CANDOLLE, Augustin Pyramus de (1778-1841). Histoire des Plantes Grasses, par Redouté et Decandolle. Paris: Imprimerie de Didot l'Ainé, 1799-.
2 volumes, 2° (489 x 333 mm). Letterpress titles. 144 stipple engraved plates (called for on the table of contents, see note below), printed in colors and finished by hand, after P.-J.Redouté and Henri-Joseph Redouté (first few leaves becoming loose, short split along plate impression on first plate, some minor staining, mostly to text). Contemporary green morocco decorated with gilt and blind roll-tools, spine in 7 compartments gilt lettered in two, gilt edges (upper joint splitting, minor wear to edges a few scuffs). Provenance: Graham Watson (engraved bookplate); Samuel George Smith (bookplate); The Warren H. Corning Collection Horticultural Classics (bookplate).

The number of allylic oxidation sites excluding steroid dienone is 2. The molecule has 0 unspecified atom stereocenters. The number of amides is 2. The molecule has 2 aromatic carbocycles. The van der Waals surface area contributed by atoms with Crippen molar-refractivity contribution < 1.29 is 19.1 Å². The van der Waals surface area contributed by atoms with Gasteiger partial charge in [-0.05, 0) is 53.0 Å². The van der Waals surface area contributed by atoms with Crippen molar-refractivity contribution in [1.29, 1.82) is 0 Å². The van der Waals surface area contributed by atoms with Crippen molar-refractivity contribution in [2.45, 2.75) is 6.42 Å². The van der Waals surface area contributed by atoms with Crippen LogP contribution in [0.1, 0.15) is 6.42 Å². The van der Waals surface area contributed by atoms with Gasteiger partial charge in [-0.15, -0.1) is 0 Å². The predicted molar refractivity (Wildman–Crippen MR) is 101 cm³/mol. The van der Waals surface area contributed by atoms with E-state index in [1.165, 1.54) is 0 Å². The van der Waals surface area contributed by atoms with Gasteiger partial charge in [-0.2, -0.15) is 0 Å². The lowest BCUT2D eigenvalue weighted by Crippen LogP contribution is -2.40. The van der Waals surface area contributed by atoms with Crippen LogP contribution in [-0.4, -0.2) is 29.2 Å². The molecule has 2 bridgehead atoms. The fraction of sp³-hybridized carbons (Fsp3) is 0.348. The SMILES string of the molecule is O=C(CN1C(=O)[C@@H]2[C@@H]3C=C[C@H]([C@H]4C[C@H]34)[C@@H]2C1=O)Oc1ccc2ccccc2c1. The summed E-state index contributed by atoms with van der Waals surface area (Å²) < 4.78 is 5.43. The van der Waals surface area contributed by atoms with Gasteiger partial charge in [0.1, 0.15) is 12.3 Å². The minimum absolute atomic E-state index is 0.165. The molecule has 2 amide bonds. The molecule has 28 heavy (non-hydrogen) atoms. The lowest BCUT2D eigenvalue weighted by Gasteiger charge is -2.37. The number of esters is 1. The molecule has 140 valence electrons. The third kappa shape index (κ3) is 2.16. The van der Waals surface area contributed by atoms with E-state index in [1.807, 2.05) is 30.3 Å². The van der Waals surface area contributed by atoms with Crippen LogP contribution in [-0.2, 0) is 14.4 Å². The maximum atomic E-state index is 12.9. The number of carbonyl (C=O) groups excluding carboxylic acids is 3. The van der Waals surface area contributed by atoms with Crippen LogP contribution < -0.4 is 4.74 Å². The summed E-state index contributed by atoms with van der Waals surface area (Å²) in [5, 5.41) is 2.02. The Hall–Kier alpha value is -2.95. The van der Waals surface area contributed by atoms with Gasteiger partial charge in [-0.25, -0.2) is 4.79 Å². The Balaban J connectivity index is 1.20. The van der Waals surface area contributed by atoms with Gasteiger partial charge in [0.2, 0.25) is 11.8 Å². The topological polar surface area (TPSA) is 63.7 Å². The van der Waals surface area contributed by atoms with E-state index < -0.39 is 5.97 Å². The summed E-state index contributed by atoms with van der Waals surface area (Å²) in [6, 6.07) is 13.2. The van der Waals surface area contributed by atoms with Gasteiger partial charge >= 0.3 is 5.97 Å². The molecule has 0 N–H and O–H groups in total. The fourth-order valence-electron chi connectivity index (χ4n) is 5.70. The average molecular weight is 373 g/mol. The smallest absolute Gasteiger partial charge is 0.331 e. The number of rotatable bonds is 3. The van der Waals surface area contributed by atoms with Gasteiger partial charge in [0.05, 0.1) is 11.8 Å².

REDOUTÉ'S FIRST MAJOR WORK AS AN ILLUSTRATOR. It was also the first major botanical work to rely on color-printed plates using techniques refined by Redouté, and the last publishing enterprise stimulated by C.-L. l'Hériter de Brutelle. While Redouté began work on the drawings on vellum, R.-L. Desfontaines "found a young Swiss botanist, Augustin-Pyramus De Candolle.., then a student at the garden, ready to undertake the task of writing the descriptions of each species. Desfontaines also found a publisher... Out of this collaboration... developed the now famous Plantarum historia succulentum, perhaps better known by its French title Plantes grasses... The original folio edition was struck off in 100 copies... The number of copies printed for the quarto and for other later editions is not known" (Stafleu in Hunt Redouteana, pp.15-16). The original edition was published in fasicles: the first 28 (containing 159 plates) between 1799 and 1805, when an argument between de Candolle and the publisher halted publication. "The work was resumed through the interest of the botanist J.-B.-.A. Guillemin (1796-1862), who issued, in quarto edition, another three fasicles (nos.29-31 [with a further 18 plates]). A thirty-second fasicle of five plates remains unpublished." Stafleu and Cowan wrote that the work was "one of the nightmares of botanical bibliography" and go on to say that "Several editions are known to have been distributed, but new title-pages, partial indexes and new covers were issued at different times either with existing stock or with later reprints... There are hardly any identical copies. Very often plates are lacking, but... a huge number of 'variants' exist." Cleveland Collections 651 (GC copy this copy, enumerating some leaves and plates, see note above); Dunthorne 241; Great Flower Books, p.53; Hunt Redouteana 6; Nissen BBI 321; Stafleu & Cowan TL2 983.